Thanks. Appreciate the extra coverage and the link for additional information on biofuels.

  4. Ken Risden permalink
    March 5, 2015 11:38 am


    Unfortunately I have to disagree with your premise that purchasing RINs is cheaper than purchasing and blending ethanol. The major reason that merchant refiners purchase RINs is that they do not have the ability to purchase and blend ethanol with CBOB or RBOB gasoline so they must purchase RINs to meet their obligation. This is especially true in the case of biodiesel,

    It is important to note that gasoline can only be blended with ethanol at the terminal rack. It is not blended before movement in pipelines or ships because ethanol is miscible with water. As a result, unless a refiner has ethanol blending at its terminal rack or at the point where its products are sold (pipelines and or terminals down the line, they cannot blend and must purchase ethanol.

    With regard to diesel it is much the same thing, only much more magnified. While there is ready infrastructure to blend ethanol around the US, there are many places in the US with no capability to blend biodiesel. Diesel cannot be moved in a blended state across the vast majority of public pipelines as any pipeline that moves jet fuel has a restriction that prohibits biodiesel blends (potential contamination of jet fuel (can confirm looking at Magellan and other public pipeline company product requirements/restrictions).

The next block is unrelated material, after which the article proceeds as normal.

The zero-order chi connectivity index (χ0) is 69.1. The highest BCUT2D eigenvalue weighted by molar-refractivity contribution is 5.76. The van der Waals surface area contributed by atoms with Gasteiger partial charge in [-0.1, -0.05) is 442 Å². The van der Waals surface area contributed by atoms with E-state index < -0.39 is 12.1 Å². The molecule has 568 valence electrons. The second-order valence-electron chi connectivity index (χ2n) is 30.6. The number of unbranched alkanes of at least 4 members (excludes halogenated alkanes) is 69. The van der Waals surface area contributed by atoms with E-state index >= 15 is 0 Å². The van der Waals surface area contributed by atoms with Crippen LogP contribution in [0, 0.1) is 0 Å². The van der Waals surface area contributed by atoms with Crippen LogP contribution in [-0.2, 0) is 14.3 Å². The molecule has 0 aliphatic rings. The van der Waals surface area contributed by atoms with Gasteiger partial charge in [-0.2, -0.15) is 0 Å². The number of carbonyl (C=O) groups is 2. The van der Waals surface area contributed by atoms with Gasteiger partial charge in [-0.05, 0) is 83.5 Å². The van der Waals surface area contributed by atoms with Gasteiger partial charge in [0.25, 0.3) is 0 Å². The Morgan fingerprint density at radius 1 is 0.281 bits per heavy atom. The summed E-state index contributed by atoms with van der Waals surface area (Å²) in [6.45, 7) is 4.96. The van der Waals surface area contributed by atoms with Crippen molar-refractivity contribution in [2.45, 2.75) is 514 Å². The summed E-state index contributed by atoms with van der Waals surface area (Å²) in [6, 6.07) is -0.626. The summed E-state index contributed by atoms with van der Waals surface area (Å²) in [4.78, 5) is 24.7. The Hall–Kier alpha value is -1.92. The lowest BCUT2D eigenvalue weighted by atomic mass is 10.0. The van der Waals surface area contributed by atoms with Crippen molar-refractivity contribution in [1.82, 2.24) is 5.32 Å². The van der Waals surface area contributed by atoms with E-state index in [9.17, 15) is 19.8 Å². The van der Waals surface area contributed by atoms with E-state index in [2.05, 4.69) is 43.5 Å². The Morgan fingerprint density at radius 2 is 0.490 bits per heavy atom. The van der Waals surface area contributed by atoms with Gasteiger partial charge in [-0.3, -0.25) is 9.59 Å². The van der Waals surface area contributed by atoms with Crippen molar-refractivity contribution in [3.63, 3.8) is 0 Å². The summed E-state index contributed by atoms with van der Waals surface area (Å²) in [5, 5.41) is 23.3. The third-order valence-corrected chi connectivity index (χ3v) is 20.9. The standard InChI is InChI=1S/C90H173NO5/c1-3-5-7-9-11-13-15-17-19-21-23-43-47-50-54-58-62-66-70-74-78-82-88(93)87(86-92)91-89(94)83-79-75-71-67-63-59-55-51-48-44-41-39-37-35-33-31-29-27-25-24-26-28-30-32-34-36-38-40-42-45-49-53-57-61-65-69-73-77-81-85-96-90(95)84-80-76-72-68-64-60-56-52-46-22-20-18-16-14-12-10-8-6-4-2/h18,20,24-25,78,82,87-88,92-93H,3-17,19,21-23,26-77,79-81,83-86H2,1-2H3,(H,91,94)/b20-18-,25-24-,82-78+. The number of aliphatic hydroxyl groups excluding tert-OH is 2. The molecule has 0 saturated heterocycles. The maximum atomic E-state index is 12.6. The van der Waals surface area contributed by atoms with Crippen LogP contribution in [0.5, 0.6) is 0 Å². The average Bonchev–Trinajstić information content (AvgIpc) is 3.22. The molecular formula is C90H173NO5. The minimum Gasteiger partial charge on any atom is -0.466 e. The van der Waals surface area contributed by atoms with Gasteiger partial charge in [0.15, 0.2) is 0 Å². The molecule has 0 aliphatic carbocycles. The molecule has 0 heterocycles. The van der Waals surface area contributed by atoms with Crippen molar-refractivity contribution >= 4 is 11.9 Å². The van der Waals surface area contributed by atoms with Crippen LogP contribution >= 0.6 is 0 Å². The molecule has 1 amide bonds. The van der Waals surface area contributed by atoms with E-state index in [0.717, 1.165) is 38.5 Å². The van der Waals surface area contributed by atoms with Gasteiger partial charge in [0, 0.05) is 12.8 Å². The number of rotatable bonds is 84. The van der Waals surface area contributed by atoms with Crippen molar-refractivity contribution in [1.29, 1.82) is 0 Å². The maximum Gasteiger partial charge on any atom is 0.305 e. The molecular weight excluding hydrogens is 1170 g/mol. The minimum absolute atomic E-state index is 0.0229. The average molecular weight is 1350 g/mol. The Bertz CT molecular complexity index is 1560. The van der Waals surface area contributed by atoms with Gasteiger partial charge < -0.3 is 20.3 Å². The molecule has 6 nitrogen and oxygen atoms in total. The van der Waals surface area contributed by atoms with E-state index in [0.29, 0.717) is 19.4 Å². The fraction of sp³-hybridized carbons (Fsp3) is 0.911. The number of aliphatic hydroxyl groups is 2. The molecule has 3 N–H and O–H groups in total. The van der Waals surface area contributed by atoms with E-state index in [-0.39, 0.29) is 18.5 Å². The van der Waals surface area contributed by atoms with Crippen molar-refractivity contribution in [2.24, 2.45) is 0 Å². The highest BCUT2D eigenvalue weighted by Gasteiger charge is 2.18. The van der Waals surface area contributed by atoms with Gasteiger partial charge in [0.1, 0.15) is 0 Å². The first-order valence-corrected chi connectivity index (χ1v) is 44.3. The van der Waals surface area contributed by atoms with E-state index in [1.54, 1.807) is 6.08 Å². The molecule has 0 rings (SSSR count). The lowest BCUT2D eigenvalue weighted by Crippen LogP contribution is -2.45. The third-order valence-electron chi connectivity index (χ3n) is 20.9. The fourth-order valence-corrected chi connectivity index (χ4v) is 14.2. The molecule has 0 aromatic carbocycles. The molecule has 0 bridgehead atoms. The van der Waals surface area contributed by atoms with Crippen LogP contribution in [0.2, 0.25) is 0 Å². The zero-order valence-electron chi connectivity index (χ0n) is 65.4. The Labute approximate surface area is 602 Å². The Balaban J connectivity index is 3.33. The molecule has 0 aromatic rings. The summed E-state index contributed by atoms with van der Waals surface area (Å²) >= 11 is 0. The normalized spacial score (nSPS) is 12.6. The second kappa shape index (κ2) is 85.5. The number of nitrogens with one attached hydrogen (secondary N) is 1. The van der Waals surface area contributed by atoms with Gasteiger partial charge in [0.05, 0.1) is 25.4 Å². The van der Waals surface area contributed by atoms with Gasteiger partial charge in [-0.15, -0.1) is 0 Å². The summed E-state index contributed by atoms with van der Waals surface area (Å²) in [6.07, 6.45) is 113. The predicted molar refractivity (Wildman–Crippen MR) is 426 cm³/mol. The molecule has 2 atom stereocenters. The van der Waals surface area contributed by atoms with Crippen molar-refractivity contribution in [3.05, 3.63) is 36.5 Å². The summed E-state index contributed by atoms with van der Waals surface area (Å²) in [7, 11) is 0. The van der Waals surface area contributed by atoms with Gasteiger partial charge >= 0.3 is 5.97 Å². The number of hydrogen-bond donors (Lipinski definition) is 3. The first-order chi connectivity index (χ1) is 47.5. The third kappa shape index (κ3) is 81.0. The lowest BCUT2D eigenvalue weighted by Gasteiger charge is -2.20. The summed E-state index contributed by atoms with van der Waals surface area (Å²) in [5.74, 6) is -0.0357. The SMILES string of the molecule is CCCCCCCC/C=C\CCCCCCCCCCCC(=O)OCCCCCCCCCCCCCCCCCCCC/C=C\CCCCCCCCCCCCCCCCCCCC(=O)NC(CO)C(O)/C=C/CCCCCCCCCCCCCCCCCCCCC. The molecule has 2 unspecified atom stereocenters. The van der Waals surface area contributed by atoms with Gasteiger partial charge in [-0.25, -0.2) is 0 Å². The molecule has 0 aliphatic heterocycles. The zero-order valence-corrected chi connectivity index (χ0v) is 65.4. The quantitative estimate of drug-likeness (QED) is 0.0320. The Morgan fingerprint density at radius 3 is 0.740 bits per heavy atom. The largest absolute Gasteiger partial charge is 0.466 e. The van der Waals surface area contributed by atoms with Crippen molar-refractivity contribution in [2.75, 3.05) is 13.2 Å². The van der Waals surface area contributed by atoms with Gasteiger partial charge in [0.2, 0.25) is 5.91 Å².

Further, in the cold weather states refiners are unable to blend biodiesel with#2 diesel. In Minnesota, they mandate blending, but in order to achieve blends, refiners must use #1 diesel and or heavy additives so the biodiesel blend will not cloud/gel in winter. A major reason that no refiners in the Rockies blend biodiesel at their refineries at this time. To my knowledge there is no biodiesel blending in the Rockies outside of Colorado.

    While I agree with some of the conclusions of your article, I believe the story is more complicated and not necessarily as clear cut.

    • March 5, 2015 2:12 pm

      Thanks for your comments.
      It was not my intention to say that RINs were always cheaper than ethanol, but that it has been the case for a period of time this year.
      Your other information is very interesting and I appreciate your taking the time to discuss these additional factors.